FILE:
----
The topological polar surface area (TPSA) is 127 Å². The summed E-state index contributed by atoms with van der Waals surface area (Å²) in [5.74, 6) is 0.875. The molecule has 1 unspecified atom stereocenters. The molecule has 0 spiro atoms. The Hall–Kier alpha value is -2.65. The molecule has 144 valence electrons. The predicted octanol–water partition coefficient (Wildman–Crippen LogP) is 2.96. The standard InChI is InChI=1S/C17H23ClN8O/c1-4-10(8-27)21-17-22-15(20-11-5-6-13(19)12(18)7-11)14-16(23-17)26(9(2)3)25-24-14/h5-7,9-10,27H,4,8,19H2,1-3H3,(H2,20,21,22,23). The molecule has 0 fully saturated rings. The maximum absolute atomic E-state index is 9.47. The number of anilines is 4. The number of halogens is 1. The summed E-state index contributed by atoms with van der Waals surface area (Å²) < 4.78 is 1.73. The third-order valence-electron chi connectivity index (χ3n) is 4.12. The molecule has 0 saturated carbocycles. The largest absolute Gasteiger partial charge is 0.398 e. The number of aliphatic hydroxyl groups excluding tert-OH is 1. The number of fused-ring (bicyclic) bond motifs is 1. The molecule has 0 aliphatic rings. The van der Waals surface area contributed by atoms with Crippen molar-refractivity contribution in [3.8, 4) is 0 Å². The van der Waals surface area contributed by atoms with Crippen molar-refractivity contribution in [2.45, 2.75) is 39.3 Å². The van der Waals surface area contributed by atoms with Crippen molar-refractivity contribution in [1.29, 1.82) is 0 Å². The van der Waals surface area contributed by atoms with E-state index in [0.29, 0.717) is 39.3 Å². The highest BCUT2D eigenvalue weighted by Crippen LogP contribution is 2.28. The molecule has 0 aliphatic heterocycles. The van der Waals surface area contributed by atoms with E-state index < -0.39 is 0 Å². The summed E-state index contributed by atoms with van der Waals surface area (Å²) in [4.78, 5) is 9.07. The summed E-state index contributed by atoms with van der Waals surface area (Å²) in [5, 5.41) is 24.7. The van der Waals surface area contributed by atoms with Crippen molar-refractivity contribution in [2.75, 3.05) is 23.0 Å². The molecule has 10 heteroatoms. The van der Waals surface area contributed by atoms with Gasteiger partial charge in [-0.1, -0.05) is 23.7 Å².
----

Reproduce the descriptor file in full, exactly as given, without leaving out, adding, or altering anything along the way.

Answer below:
The topological polar surface area (TPSA) is 127 Å². The summed E-state index contributed by atoms with van der Waals surface area (Å²) in [5.74, 6) is 0.875. The molecule has 1 unspecified atom stereocenters. The molecule has 0 spiro atoms. The Hall–Kier alpha value is -2.65. The molecule has 144 valence electrons. The predicted octanol–water partition coefficient (Wildman–Crippen LogP) is 2.96. The standard InChI is InChI=1S/C17H23ClN8O/c1-4-10(8-27)21-17-22-15(20-11-5-6-13(19)12(18)7-11)14-16(23-17)26(9(2)3)25-24-14/h5-7,9-10,27H,4,8,19H2,1-3H3,(H2,20,21,22,23). The molecule has 0 fully saturated rings. The maximum absolute atomic E-state index is 9.47. The number of anilines is 4. The number of halogens is 1. The summed E-state index contributed by atoms with van der Waals surface area (Å²) < 4.78 is 1.73. The third-order valence-electron chi connectivity index (χ3n) is 4.12. The molecule has 0 saturated carbocycles. The largest absolute Gasteiger partial charge is 0.398 e. The number of aliphatic hydroxyl groups excluding tert-OH is 1. The number of fused-ring (bicyclic) bond motifs is 1. The molecule has 0 aliphatic rings. The van der Waals surface area contributed by atoms with Crippen molar-refractivity contribution in [3.8, 4) is 0 Å². The van der Waals surface area contributed by atoms with Crippen molar-refractivity contribution in [2.45, 2.75) is 39.3 Å². The van der Waals surface area contributed by atoms with Crippen molar-refractivity contribution in [1.29, 1.82) is 0 Å². The van der Waals surface area contributed by atoms with E-state index in [0.29, 0.717) is 39.3 Å². The highest BCUT2D eigenvalue weighted by Crippen LogP contribution is 2.28. The molecule has 0 aliphatic heterocycles. The van der Waals surface area contributed by atoms with E-state index < -0.39 is 0 Å². The summed E-state index contributed by atoms with van der Waals surface area (Å²) in [4.78, 5) is 9.07. The summed E-state index contributed by atoms with van der Waals surface area (Å²) in [5, 5.41) is 24.7. The van der Waals surface area contributed by atoms with Crippen molar-refractivity contribution in [2.75, 3.05) is 23.0 Å². The molecule has 10 heteroatoms. The van der Waals surface area contributed by atoms with Gasteiger partial charge in [-0.1, -0.05) is 23.7 Å².